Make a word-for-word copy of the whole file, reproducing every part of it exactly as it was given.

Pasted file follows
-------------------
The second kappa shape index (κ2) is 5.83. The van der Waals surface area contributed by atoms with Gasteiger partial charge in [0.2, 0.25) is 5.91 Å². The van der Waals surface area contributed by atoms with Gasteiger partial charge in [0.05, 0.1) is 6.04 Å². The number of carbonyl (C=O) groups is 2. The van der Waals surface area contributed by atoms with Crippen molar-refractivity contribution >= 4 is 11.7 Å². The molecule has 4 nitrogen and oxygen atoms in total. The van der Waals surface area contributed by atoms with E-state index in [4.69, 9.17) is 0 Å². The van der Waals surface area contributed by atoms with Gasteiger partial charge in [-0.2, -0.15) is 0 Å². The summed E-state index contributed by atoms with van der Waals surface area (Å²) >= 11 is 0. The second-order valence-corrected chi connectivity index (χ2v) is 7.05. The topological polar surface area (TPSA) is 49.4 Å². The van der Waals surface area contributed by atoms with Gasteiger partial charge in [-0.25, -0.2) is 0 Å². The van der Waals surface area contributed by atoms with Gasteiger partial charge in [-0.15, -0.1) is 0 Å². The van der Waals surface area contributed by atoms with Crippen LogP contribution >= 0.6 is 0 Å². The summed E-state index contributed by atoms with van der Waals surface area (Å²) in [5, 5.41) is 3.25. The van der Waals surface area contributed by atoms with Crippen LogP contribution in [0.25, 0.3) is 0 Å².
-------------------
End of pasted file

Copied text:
The second kappa shape index (κ2) is 5.83. The van der Waals surface area contributed by atoms with Gasteiger partial charge in [0.2, 0.25) is 5.91 Å². The van der Waals surface area contributed by atoms with Gasteiger partial charge in [0.05, 0.1) is 6.04 Å². The number of carbonyl (C=O) groups is 2. The van der Waals surface area contributed by atoms with Crippen molar-refractivity contribution >= 4 is 11.7 Å². The molecule has 4 nitrogen and oxygen atoms in total. The van der Waals surface area contributed by atoms with E-state index in [4.69, 9.17) is 0 Å². The van der Waals surface area contributed by atoms with Gasteiger partial charge in [-0.2, -0.15) is 0 Å². The summed E-state index contributed by atoms with van der Waals surface area (Å²) >= 11 is 0. The second-order valence-corrected chi connectivity index (χ2v) is 7.05. The topological polar surface area (TPSA) is 49.4 Å². The van der Waals surface area contributed by atoms with Gasteiger partial charge in [-0.25, -0.2) is 0 Å². The van der Waals surface area contributed by atoms with Gasteiger partial charge in [-0.15, -0.1) is 0 Å². The van der Waals surface area contributed by atoms with Crippen LogP contribution >= 0.6 is 0 Å². The summed E-state index contributed by atoms with van der Waals surface area (Å²) in [5, 5.41) is 3.25. The van der Waals surface area contributed by atoms with Crippen LogP contribution in [0.25, 0.3) is 0 Å².